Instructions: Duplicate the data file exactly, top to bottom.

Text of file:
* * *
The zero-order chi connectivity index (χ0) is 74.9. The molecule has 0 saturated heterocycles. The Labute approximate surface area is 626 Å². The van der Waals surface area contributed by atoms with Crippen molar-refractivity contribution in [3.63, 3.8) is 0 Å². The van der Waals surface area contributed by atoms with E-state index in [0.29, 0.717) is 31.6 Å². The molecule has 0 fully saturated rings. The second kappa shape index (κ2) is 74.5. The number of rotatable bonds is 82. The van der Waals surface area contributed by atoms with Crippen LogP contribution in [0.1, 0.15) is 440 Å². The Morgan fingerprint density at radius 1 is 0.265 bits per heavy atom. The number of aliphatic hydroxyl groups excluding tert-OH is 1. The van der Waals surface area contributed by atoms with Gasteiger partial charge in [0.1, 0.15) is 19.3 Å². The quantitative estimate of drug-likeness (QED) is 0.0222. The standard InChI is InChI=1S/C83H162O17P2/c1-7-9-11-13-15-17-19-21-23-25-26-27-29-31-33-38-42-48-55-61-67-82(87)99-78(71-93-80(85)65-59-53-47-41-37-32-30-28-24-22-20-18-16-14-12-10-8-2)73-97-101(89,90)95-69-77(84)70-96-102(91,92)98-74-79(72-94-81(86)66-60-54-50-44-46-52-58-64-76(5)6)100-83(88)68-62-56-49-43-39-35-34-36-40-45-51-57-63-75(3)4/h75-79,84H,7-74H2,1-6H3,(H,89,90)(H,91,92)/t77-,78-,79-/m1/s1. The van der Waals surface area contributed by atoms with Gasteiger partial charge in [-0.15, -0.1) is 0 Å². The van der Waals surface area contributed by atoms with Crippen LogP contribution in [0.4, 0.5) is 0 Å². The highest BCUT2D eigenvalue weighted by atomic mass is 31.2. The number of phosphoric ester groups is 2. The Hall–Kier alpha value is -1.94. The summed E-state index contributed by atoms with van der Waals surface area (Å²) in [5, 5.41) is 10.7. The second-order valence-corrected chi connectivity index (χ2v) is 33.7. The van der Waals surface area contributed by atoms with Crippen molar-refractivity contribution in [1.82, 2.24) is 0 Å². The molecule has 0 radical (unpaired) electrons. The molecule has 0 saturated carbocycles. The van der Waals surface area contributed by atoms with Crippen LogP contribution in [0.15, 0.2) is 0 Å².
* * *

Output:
The zero-order chi connectivity index (χ0) is 74.9. The molecule has 0 saturated heterocycles. The Labute approximate surface area is 626 Å². The van der Waals surface area contributed by atoms with Crippen molar-refractivity contribution in [3.63, 3.8) is 0 Å². The van der Waals surface area contributed by atoms with E-state index in [0.29, 0.717) is 31.6 Å². The molecule has 0 fully saturated rings. The second kappa shape index (κ2) is 74.5. The number of rotatable bonds is 82. The van der Waals surface area contributed by atoms with Crippen LogP contribution in [0.1, 0.15) is 440 Å². The Morgan fingerprint density at radius 1 is 0.265 bits per heavy atom. The number of aliphatic hydroxyl groups excluding tert-OH is 1. The van der Waals surface area contributed by atoms with Gasteiger partial charge in [0.1, 0.15) is 19.3 Å². The quantitative estimate of drug-likeness (QED) is 0.0222. The standard InChI is InChI=1S/C83H162O17P2/c1-7-9-11-13-15-17-19-21-23-25-26-27-29-31-33-38-42-48-55-61-67-82(87)99-78(71-93-80(85)65-59-53-47-41-37-32-30-28-24-22-20-18-16-14-12-10-8-2)73-97-101(89,90)95-69-77(84)70-96-102(91,92)98-74-79(72-94-81(86)66-60-54-50-44-46-52-58-64-76(5)6)100-83(88)68-62-56-49-43-39-35-34-36-40-45-51-57-63-75(3)4/h75-79,84H,7-74H2,1-6H3,(H,89,90)(H,91,92)/t77-,78-,79-/m1/s1. The van der Waals surface area contributed by atoms with Gasteiger partial charge in [-0.15, -0.1) is 0 Å². The van der Waals surface area contributed by atoms with Crippen LogP contribution in [0.4, 0.5) is 0 Å². The highest BCUT2D eigenvalue weighted by atomic mass is 31.2. The number of phosphoric ester groups is 2. The Hall–Kier alpha value is -1.94. The summed E-state index contributed by atoms with van der Waals surface area (Å²) in [5, 5.41) is 10.7. The second-order valence-corrected chi connectivity index (χ2v) is 33.7. The van der Waals surface area contributed by atoms with Crippen molar-refractivity contribution in [1.82, 2.24) is 0 Å². The molecule has 0 radical (unpaired) electrons. The molecule has 0 saturated carbocycles. The van der Waals surface area contributed by atoms with Crippen LogP contribution in [0.15, 0.2) is 0 Å².